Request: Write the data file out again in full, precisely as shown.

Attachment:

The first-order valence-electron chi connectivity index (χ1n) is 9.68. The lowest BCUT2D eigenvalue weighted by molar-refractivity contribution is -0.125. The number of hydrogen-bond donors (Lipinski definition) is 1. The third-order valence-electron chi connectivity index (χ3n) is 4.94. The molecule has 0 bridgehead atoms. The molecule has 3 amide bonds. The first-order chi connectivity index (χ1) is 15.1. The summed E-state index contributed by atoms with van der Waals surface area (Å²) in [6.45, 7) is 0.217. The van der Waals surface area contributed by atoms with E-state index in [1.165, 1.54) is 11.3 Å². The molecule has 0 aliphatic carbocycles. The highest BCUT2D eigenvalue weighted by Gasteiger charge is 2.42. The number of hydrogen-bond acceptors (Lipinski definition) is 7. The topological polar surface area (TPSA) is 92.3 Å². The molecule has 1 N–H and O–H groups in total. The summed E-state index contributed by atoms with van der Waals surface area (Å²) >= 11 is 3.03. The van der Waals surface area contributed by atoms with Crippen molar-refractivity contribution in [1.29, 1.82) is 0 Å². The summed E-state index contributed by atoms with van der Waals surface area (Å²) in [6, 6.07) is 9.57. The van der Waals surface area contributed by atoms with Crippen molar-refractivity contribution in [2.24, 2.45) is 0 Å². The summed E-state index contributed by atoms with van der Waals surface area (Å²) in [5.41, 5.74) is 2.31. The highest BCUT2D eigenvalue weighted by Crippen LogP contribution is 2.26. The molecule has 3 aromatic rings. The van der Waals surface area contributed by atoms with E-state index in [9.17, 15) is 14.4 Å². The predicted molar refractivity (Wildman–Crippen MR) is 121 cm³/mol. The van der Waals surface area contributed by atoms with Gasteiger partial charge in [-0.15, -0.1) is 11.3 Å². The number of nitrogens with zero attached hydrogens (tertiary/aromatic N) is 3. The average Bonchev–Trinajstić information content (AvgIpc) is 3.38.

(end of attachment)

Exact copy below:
The first-order valence-electron chi connectivity index (χ1n) is 9.68. The lowest BCUT2D eigenvalue weighted by molar-refractivity contribution is -0.125. The number of hydrogen-bond donors (Lipinski definition) is 1. The third-order valence-electron chi connectivity index (χ3n) is 4.94. The molecule has 0 bridgehead atoms. The molecule has 3 amide bonds. The first-order chi connectivity index (χ1) is 15.1. The summed E-state index contributed by atoms with van der Waals surface area (Å²) in [6.45, 7) is 0.217. The van der Waals surface area contributed by atoms with E-state index in [1.165, 1.54) is 11.3 Å². The molecule has 0 aliphatic carbocycles. The highest BCUT2D eigenvalue weighted by Gasteiger charge is 2.42. The number of hydrogen-bond acceptors (Lipinski definition) is 7. The topological polar surface area (TPSA) is 92.3 Å². The molecule has 1 N–H and O–H groups in total. The summed E-state index contributed by atoms with van der Waals surface area (Å²) >= 11 is 3.03. The van der Waals surface area contributed by atoms with Crippen molar-refractivity contribution in [1.29, 1.82) is 0 Å². The summed E-state index contributed by atoms with van der Waals surface area (Å²) in [6, 6.07) is 9.57. The van der Waals surface area contributed by atoms with Crippen molar-refractivity contribution in [2.24, 2.45) is 0 Å². The summed E-state index contributed by atoms with van der Waals surface area (Å²) in [5.41, 5.74) is 2.31. The highest BCUT2D eigenvalue weighted by Crippen LogP contribution is 2.26. The molecule has 3 aromatic rings. The van der Waals surface area contributed by atoms with E-state index in [9.17, 15) is 14.4 Å². The predicted molar refractivity (Wildman–Crippen MR) is 121 cm³/mol. The van der Waals surface area contributed by atoms with Gasteiger partial charge in [-0.15, -0.1) is 11.3 Å². The number of nitrogens with zero attached hydrogens (tertiary/aromatic N) is 3. The average Bonchev–Trinajstić information content (AvgIpc) is 3.38.